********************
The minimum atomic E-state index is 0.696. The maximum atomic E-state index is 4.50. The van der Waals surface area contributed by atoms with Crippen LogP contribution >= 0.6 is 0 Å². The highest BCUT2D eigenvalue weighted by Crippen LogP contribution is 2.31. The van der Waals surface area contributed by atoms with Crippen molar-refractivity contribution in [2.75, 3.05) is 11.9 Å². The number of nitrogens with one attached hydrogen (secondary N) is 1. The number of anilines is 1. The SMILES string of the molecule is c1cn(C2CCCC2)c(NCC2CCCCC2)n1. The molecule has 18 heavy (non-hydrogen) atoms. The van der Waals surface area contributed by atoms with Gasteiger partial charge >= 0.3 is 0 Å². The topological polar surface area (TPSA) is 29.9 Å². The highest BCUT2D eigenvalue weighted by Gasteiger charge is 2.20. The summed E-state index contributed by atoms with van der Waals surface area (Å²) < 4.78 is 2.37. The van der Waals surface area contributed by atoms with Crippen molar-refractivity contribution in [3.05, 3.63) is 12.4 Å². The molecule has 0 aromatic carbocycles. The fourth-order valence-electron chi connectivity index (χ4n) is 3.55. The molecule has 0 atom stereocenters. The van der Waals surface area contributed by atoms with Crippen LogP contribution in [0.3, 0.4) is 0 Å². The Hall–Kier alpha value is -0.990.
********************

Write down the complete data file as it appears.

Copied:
The minimum atomic E-state index is 0.696. The maximum atomic E-state index is 4.50. The van der Waals surface area contributed by atoms with Crippen LogP contribution >= 0.6 is 0 Å². The highest BCUT2D eigenvalue weighted by Crippen LogP contribution is 2.31. The van der Waals surface area contributed by atoms with Crippen molar-refractivity contribution in [2.75, 3.05) is 11.9 Å². The number of nitrogens with one attached hydrogen (secondary N) is 1. The number of anilines is 1. The SMILES string of the molecule is c1cn(C2CCCC2)c(NCC2CCCCC2)n1. The molecule has 18 heavy (non-hydrogen) atoms. The van der Waals surface area contributed by atoms with Gasteiger partial charge >= 0.3 is 0 Å². The topological polar surface area (TPSA) is 29.9 Å². The highest BCUT2D eigenvalue weighted by Gasteiger charge is 2.20. The summed E-state index contributed by atoms with van der Waals surface area (Å²) < 4.78 is 2.37. The van der Waals surface area contributed by atoms with Crippen molar-refractivity contribution in [3.05, 3.63) is 12.4 Å². The molecule has 0 aromatic carbocycles. The fourth-order valence-electron chi connectivity index (χ4n) is 3.55. The molecule has 0 atom stereocenters. The van der Waals surface area contributed by atoms with Crippen LogP contribution in [0.3, 0.4) is 0 Å². The Hall–Kier alpha value is -0.990.